Energy in the United States

The United States is the 2nd largest energy consumer in terms of total use in 2010.[1] The U.S. ranks seventh in energy consumption per-capita after Canada and a number of small nations. Not included is the significant amount of energy used overseas in the production of retail and industrial goods consumed in the U.S.

The majority of this energy is derived from fossil fuels: in 2010, data showed 25% of the nation’s energy came from petroleum, 22% from coal, and 22% from natural gas. Nuclear power supplied 8.4% and renewable energy supplied 8%,[4] which was mainly from hydroelectric dams and biomass but also included other renewable sources such as wind power, geothermal and solar energy.[5] Energy consumption has increased at a faster rate than domestic energy production over the last fifty years in the U.S. (when they were roughly equal). This difference is now largely met through imports.[6]

According to the Energy Information Administration‘s statistics, the per-capita energy consumption in the US has been somewhat consistent from the 1970s to today. The average has been 334 million British thermal units (BTUs) per person from 1980 to 2010. One explanation suggested for this is that the energy required to produce the increase in US consumption of manufactured equipment, cars, and other goods has been shifted to other countries producing and transporting those goods to the US with a corresponding shift of green house gases and pollution. In comparison, the world average has increased from 63.7 in 1980 to 75 million BTU’s per person in 2008. On the other hand, US “off-shoring” of manufacturing is sometimes exaggerated: US domestic manufacturing has grown by 50% since 1980.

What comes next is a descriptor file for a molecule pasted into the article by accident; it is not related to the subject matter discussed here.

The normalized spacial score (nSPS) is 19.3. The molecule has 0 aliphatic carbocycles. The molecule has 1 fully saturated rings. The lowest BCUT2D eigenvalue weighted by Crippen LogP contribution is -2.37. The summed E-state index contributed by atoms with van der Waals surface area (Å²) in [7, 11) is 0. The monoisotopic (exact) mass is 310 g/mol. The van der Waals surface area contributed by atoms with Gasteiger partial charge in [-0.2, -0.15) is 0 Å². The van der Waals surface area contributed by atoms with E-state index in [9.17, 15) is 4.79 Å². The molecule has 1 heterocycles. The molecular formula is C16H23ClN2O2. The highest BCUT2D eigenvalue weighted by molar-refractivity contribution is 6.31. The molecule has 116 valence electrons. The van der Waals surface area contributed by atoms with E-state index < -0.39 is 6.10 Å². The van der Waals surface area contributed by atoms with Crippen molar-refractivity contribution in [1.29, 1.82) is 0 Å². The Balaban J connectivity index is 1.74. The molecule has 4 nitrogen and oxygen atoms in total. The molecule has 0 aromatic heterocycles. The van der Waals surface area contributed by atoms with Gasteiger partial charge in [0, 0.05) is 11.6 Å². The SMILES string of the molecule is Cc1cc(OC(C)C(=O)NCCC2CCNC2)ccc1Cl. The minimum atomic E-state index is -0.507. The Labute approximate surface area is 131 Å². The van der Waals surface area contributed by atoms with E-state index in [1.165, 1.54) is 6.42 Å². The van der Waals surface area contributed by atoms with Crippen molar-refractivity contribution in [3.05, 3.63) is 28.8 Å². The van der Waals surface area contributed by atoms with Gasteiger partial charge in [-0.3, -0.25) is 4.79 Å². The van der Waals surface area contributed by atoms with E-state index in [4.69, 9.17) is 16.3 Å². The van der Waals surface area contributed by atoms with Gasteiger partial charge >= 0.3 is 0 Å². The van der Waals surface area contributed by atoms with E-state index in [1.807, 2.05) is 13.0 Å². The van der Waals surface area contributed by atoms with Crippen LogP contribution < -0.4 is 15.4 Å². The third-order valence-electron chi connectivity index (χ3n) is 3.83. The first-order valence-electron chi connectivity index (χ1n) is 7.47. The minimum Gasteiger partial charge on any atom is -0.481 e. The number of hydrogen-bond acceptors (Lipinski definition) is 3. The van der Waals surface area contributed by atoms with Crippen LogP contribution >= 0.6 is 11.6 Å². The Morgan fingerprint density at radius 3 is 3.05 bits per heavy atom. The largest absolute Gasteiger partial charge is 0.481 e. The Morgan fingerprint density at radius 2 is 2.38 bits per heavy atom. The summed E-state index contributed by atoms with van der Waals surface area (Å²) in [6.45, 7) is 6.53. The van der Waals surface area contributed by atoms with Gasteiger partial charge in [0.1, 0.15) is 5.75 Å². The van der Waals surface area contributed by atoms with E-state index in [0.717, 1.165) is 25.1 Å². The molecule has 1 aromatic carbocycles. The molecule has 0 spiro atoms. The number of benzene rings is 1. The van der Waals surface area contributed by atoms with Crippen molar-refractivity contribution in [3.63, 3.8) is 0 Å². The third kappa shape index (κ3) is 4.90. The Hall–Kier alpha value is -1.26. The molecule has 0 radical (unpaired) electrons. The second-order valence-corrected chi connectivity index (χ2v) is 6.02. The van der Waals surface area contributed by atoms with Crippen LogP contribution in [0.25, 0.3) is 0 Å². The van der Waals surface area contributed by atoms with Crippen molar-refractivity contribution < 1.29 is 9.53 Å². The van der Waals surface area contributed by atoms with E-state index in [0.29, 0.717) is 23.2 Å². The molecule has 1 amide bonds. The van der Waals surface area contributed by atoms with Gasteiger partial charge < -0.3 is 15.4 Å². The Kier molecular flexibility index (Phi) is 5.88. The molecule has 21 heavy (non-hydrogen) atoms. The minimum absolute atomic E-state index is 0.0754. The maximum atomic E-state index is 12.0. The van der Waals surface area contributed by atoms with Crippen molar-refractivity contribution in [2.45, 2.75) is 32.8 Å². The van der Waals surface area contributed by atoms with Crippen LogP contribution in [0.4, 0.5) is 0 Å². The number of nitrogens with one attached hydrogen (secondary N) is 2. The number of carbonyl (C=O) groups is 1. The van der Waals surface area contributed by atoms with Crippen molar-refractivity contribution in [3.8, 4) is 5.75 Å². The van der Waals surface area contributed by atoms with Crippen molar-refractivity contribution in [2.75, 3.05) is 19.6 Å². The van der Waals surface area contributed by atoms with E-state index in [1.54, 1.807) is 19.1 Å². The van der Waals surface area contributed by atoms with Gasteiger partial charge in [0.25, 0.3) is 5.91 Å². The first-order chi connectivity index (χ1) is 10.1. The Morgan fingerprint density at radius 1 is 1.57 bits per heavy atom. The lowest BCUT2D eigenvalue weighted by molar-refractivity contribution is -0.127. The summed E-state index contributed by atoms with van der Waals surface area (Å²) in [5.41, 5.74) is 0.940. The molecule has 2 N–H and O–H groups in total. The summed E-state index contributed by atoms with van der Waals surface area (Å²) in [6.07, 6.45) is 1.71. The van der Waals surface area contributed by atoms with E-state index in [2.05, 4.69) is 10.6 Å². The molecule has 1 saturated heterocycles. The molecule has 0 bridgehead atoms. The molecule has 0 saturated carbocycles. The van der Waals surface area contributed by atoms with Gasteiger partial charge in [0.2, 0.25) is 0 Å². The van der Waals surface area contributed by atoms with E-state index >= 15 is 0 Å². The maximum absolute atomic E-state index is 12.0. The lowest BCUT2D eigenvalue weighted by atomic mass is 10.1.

Issues to consider:
1) Flooding ->…
2) Drought ->…
3) Fracking ->

About arnulfo

veterano del ciberespacio
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